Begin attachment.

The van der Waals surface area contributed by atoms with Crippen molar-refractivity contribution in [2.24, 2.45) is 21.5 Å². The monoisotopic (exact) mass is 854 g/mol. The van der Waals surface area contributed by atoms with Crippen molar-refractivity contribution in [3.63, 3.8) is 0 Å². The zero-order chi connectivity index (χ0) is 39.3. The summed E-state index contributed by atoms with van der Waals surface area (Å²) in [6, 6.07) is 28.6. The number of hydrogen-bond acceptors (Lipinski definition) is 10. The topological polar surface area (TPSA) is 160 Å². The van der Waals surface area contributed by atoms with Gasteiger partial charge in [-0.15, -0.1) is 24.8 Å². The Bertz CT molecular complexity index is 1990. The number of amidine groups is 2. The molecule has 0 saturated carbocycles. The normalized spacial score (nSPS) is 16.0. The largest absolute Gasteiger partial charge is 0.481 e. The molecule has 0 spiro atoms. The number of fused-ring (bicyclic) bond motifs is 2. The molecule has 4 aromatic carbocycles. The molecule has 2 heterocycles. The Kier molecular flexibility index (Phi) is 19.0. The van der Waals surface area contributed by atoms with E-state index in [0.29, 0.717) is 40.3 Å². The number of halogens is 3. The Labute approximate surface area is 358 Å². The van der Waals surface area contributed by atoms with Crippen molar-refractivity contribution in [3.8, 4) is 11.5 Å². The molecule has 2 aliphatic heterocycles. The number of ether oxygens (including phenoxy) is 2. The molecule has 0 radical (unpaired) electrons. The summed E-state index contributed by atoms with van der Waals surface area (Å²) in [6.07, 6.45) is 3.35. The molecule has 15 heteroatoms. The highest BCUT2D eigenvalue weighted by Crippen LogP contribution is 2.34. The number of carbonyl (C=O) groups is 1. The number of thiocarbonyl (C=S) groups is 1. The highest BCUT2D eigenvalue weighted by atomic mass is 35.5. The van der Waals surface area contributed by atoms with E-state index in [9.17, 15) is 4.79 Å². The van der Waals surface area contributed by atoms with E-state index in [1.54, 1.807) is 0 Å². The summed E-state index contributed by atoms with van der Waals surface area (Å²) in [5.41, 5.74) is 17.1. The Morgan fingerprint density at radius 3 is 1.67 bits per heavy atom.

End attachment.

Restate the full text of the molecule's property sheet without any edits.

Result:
The van der Waals surface area contributed by atoms with Crippen molar-refractivity contribution in [2.24, 2.45) is 21.5 Å². The monoisotopic (exact) mass is 854 g/mol. The van der Waals surface area contributed by atoms with Crippen molar-refractivity contribution in [3.63, 3.8) is 0 Å². The zero-order chi connectivity index (χ0) is 39.3. The summed E-state index contributed by atoms with van der Waals surface area (Å²) in [6, 6.07) is 28.6. The number of hydrogen-bond acceptors (Lipinski definition) is 10. The topological polar surface area (TPSA) is 160 Å². The van der Waals surface area contributed by atoms with Gasteiger partial charge in [-0.15, -0.1) is 24.8 Å². The Bertz CT molecular complexity index is 1990. The number of amidine groups is 2. The molecule has 0 saturated carbocycles. The normalized spacial score (nSPS) is 16.0. The largest absolute Gasteiger partial charge is 0.481 e. The molecule has 0 spiro atoms. The number of fused-ring (bicyclic) bond motifs is 2. The molecule has 4 aromatic carbocycles. The molecule has 2 heterocycles. The Kier molecular flexibility index (Phi) is 19.0. The van der Waals surface area contributed by atoms with E-state index in [0.29, 0.717) is 40.3 Å². The number of halogens is 3. The Labute approximate surface area is 358 Å². The van der Waals surface area contributed by atoms with Crippen molar-refractivity contribution in [3.8, 4) is 11.5 Å². The molecule has 2 aliphatic heterocycles. The number of ether oxygens (including phenoxy) is 2. The molecule has 0 radical (unpaired) electrons. The summed E-state index contributed by atoms with van der Waals surface area (Å²) in [6.07, 6.45) is 3.35. The molecule has 15 heteroatoms. The highest BCUT2D eigenvalue weighted by Crippen LogP contribution is 2.34. The number of carbonyl (C=O) groups is 1. The number of thiocarbonyl (C=S) groups is 1. The highest BCUT2D eigenvalue weighted by atomic mass is 35.5. The van der Waals surface area contributed by atoms with E-state index in [9.17, 15) is 4.79 Å². The van der Waals surface area contributed by atoms with E-state index in [1.54, 1.807) is 0 Å². The summed E-state index contributed by atoms with van der Waals surface area (Å²) in [5.41, 5.74) is 17.1. The Morgan fingerprint density at radius 3 is 1.67 bits per heavy atom.